Like all Snow White movies, the evil Queen Ravenna is obsessed with staying young, only in this version, it is precisely this obsession which has led to the impoverishment of the kingdom. In a very literal sense, the common man pays for her beauty. She uses taxes to fund her poultices, face creams, intensive beauty treatments, along with her outrageous gowns and galas and balls. This desperately-young but surely aging Queen has a store of magic she’s just about used up, and an empty treasury to deal with. She resorts to the most Gossip Girl solution the scriptwriters could have come up with and decides to marry a rich young prince – who wait for it is also darling Snow White’s love interest.
- The fairy tale villainess subjects herself to a super-duper deluxe — and disgusting! — beauty treatment which involves fresh bird poop on her face, maggots in her ear, bumblebees on her lips, and even the sting of a scorpion.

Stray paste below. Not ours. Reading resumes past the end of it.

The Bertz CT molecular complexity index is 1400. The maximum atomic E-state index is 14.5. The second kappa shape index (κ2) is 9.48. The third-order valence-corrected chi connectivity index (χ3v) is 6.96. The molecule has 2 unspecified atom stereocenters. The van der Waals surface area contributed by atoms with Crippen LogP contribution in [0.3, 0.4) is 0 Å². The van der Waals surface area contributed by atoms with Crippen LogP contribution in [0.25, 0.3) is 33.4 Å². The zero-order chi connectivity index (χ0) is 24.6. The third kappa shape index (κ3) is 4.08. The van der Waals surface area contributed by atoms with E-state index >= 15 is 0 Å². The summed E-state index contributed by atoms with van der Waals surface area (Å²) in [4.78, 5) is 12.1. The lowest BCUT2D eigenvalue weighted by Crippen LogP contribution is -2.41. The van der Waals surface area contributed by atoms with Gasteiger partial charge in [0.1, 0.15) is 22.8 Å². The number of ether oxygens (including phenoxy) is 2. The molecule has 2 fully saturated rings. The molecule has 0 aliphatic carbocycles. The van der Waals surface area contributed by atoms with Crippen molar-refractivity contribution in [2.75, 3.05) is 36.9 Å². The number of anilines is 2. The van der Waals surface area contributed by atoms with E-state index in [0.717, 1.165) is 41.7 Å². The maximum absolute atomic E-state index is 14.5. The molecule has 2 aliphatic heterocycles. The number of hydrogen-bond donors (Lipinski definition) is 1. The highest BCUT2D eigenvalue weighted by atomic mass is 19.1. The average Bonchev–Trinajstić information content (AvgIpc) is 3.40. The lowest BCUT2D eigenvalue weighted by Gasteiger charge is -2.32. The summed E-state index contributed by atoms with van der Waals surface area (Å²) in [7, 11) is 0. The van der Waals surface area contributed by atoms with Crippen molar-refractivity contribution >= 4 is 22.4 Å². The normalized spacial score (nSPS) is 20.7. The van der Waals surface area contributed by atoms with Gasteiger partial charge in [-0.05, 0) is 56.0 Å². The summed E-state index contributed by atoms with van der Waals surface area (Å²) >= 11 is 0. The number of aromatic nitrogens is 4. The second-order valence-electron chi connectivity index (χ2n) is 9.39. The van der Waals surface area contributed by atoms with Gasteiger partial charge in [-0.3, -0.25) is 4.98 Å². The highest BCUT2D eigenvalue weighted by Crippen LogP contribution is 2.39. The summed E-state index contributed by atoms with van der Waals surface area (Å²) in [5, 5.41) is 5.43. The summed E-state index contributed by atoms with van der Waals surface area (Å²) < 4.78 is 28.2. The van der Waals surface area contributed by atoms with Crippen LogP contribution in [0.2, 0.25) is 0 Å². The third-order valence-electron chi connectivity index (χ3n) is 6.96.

Unlike in Snow White and the Huntsman (SW&H from here on), the Queen is not any icy cold grande beauty. Charlize Theron pulled off the whole so beautiful and dangerous vibe. Julia Roberts just ends up looking silly. It must be admitted that this is a comedic remake – the film was meant to be funny, but I would say somehow the funny just didn’t come through. Julia Roberts comes off looking as an actress who went from the graceful grandeur of Perfect Woman, and topping the Hollywood Reporter‘s annual “power list” of top-earning female stars from 2005 to 2006… to an aging actress playing a childishly immature role in a substandard movie. Her performance is not of a powerful, devious, wretched Queen, but of a whiny kid – spoiled, silly and frankly, a little wimpy. If that’s what the role called for, then bravo.